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Sunday June 18, 1978
. . . where the 1970s live forever!

News stories from Sunday June 18, 1978


Summaries of the stories the major media outlets considered to be of particular importance on this date:

  • A cut in federal spending was demanded by a number of the nation's mayors. At a meeting in Atlanta, where experts advised the mayors on coping with tax revolts, the shock that followed California's recent vote to slash property taxes was clearly present. The mayors were attending the meeting of the United States Conference of Mayors. [New York Times]
  • A conference on families at the White House has been postponed from December 1979 to 1981, Joseph Califano, the Secretary of Health, Education and Welfare, announced. The conference, promised by President Carter during his campaign, has been controversial, and further difficulties have followed the resignations of the conference chairman, Wilbur Cohen, and of Patsy Fleming, Mr. Califano's choice for executive secretary. [New York Times]
  • Broad reform of the funeral industry has been urged on the Federal Trade Commission by its staff, which issued proposed regulations in a report based on five years of research. The F.T.C. is expected to act on the proposals by early next year. If they become law, they might be challenged by the National Funeral Directors Association, whose president, Royal Keith, said the report was "shrill, unfair and lopsided." [New York Times]
  • The 30 million handicapped Americans, emboldened by new anti-discrimination regulations, are demanding more fundamental changes in the way society treats them. They want physical access to all areas of life, but above all they want to change other Americans' attitudes toward the disabled. [New York Times]
  • A tornado overturned a paddle wheel excursion steamboat on Lake Pomona in Ottawa, Kan., hurling its 59 passengers and crew into the lake and killing 14 persons. Divers searched the lake for six more persons believed to have drowned. [New York Times]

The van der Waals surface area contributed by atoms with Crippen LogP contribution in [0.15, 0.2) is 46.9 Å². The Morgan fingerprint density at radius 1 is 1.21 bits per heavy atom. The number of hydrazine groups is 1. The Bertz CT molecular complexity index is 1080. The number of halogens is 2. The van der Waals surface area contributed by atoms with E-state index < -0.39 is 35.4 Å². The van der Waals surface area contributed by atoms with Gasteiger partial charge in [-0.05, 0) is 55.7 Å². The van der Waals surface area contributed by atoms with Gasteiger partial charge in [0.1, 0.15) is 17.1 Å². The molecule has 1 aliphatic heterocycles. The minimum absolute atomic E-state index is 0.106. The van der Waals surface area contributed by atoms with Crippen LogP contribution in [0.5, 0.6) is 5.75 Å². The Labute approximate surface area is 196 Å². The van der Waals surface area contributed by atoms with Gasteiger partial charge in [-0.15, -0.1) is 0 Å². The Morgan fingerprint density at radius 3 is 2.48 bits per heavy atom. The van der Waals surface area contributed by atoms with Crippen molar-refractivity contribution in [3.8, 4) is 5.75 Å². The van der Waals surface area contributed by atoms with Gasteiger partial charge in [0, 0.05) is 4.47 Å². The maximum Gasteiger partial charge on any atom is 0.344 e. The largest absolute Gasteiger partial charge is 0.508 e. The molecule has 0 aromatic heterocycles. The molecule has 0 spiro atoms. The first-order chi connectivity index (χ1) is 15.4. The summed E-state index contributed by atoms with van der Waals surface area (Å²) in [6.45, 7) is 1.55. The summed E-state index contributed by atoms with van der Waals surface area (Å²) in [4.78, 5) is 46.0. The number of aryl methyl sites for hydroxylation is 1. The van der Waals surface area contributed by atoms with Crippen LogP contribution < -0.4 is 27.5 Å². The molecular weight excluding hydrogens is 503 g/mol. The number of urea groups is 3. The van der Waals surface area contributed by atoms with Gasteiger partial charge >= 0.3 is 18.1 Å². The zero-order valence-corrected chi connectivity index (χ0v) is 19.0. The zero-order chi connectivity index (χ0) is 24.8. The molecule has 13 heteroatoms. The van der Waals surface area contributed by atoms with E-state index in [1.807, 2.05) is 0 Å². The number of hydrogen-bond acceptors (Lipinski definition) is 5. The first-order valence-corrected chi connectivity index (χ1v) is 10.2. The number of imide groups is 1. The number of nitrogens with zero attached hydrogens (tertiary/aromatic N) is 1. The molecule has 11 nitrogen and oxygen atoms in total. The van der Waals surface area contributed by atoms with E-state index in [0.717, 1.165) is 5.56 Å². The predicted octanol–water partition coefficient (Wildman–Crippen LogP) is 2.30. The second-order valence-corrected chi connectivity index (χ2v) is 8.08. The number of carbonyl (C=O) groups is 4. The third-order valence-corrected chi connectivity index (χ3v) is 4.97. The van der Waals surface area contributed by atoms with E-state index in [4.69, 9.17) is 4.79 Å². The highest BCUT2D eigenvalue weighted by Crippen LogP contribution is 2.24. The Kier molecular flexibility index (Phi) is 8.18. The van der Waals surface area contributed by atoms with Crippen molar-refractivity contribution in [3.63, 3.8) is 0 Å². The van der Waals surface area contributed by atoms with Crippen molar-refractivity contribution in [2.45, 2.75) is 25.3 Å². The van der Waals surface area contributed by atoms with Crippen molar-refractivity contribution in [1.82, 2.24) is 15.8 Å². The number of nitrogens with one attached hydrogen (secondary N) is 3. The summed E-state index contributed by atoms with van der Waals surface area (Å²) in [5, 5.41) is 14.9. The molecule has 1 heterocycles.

• A bitter debate in Alaska has focused on a bill passed last month by the House that would determine what use is made of more than half of the state's 375 million acres. If enacted, the bill would place 170 million acres owned by the federal government in national park and wildlife preserves. The bill would decide where Alaskans can hunt, fish, mine, drive and live. [New York Times]
  • A new Atlantic City elite are the dealers at the new Resorts International casino. The dealers, 600 of them, were chosen from 3,000 applicants for jobs that pay so far about $300 a week -- but it is a 10-hour-day, six-day week at the gambling tables. [New York Times]
  • Israel sidestepped American pressure to commit itself to decide the permanent status of the occupied Arab territories. The cabinet announced it would negotiate "the nature of future relations" after five years of limited Palestinian self-rule. The vaguely worded statement appeared to leave open the possibility that Prime Minister Menachem Begin's self-rule plan for the West Bank and the Gaza Strip might continue indefinitely.

    Israel's response to the United States seemed to fall short of what Washington had hoped would provide a breakthrough in the stalled Middle East peace negotiations. The Carter administration declined to characterize publicly the statement from the Israeli cabinet. [New York Times]

  • Joshua Nkomo predicted victory in six to 10 months for the Patriotic Front's guerrilla war against Rhodesia's white-majority government. He strongly denied in a television interview that his guerrillas were receiving training from Cuban forces in Zambia, where they are based. [New York Times]
  • Chinese instructors are helping Zaire train its navy, according to Zairian newspapers and diplomatic sources. They said the instructors arrived Saturday, a week before a Chinese military delegation is due for talks, prompting speculation that Peking might send other aid. [New York Times]
  • The House foreign aid debate has been complicated by California's tax-cutting Proposition 13, and the administration may get a rebuff that will have international repercussions. [New York Times]
  • Hanoi's Communist leadership has remained remarkably cohesive, analysts believe, and they say that this ability to maintain unity is perhaps Hanoi's major asset in dealing with its troubles. Unlike China, where factional conflict has impaired the running of the country, Hanoi has preserved government by consensus. [New York Times]


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